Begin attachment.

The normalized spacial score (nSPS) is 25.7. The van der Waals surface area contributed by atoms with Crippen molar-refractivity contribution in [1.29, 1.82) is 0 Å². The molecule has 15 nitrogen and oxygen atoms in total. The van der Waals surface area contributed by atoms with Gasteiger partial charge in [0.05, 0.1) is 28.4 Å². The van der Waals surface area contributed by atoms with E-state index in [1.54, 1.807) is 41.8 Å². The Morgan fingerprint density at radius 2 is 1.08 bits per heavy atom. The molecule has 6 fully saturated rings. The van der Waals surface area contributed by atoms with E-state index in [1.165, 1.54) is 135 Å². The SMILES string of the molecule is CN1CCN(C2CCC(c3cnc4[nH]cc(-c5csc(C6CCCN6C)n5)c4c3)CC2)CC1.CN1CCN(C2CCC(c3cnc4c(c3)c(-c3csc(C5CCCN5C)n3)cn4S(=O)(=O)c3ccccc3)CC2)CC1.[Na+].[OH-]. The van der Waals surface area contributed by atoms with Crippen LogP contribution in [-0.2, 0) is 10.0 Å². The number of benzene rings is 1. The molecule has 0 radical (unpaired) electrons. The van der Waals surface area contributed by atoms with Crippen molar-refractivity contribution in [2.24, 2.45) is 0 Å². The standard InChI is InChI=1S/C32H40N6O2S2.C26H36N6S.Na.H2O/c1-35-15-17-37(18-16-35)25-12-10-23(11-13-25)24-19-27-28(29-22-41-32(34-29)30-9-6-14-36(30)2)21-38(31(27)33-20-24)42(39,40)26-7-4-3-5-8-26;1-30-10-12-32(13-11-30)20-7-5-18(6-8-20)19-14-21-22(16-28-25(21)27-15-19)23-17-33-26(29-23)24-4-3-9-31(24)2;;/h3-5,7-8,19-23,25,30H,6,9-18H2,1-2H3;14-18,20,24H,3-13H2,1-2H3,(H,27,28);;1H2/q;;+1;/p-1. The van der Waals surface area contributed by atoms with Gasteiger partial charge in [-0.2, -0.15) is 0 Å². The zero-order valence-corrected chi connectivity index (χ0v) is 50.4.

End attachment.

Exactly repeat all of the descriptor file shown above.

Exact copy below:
The normalized spacial score (nSPS) is 25.7. The van der Waals surface area contributed by atoms with Crippen molar-refractivity contribution in [1.29, 1.82) is 0 Å². The molecule has 15 nitrogen and oxygen atoms in total. The van der Waals surface area contributed by atoms with Gasteiger partial charge in [0.05, 0.1) is 28.4 Å². The van der Waals surface area contributed by atoms with E-state index in [1.54, 1.807) is 41.8 Å². The Morgan fingerprint density at radius 2 is 1.08 bits per heavy atom. The molecule has 6 fully saturated rings. The van der Waals surface area contributed by atoms with E-state index in [1.165, 1.54) is 135 Å². The SMILES string of the molecule is CN1CCN(C2CCC(c3cnc4[nH]cc(-c5csc(C6CCCN6C)n5)c4c3)CC2)CC1.CN1CCN(C2CCC(c3cnc4c(c3)c(-c3csc(C5CCCN5C)n3)cn4S(=O)(=O)c3ccccc3)CC2)CC1.[Na+].[OH-]. The van der Waals surface area contributed by atoms with Crippen LogP contribution in [-0.2, 0) is 10.0 Å². The number of benzene rings is 1. The molecule has 0 radical (unpaired) electrons. The van der Waals surface area contributed by atoms with Crippen molar-refractivity contribution in [2.24, 2.45) is 0 Å². The standard InChI is InChI=1S/C32H40N6O2S2.C26H36N6S.Na.H2O/c1-35-15-17-37(18-16-35)25-12-10-23(11-13-25)24-19-27-28(29-22-41-32(34-29)30-9-6-14-36(30)2)21-38(31(27)33-20-24)42(39,40)26-7-4-3-5-8-26;1-30-10-12-32(13-11-30)20-7-5-18(6-8-20)19-14-21-22(16-28-25(21)27-15-19)23-17-33-26(29-23)24-4-3-9-31(24)2;;/h3-5,7-8,19-23,25,30H,6,9-18H2,1-2H3;14-18,20,24H,3-13H2,1-2H3,(H,27,28);;1H2/q;;+1;/p-1. The van der Waals surface area contributed by atoms with Gasteiger partial charge in [-0.2, -0.15) is 0 Å². The zero-order valence-corrected chi connectivity index (χ0v) is 50.4.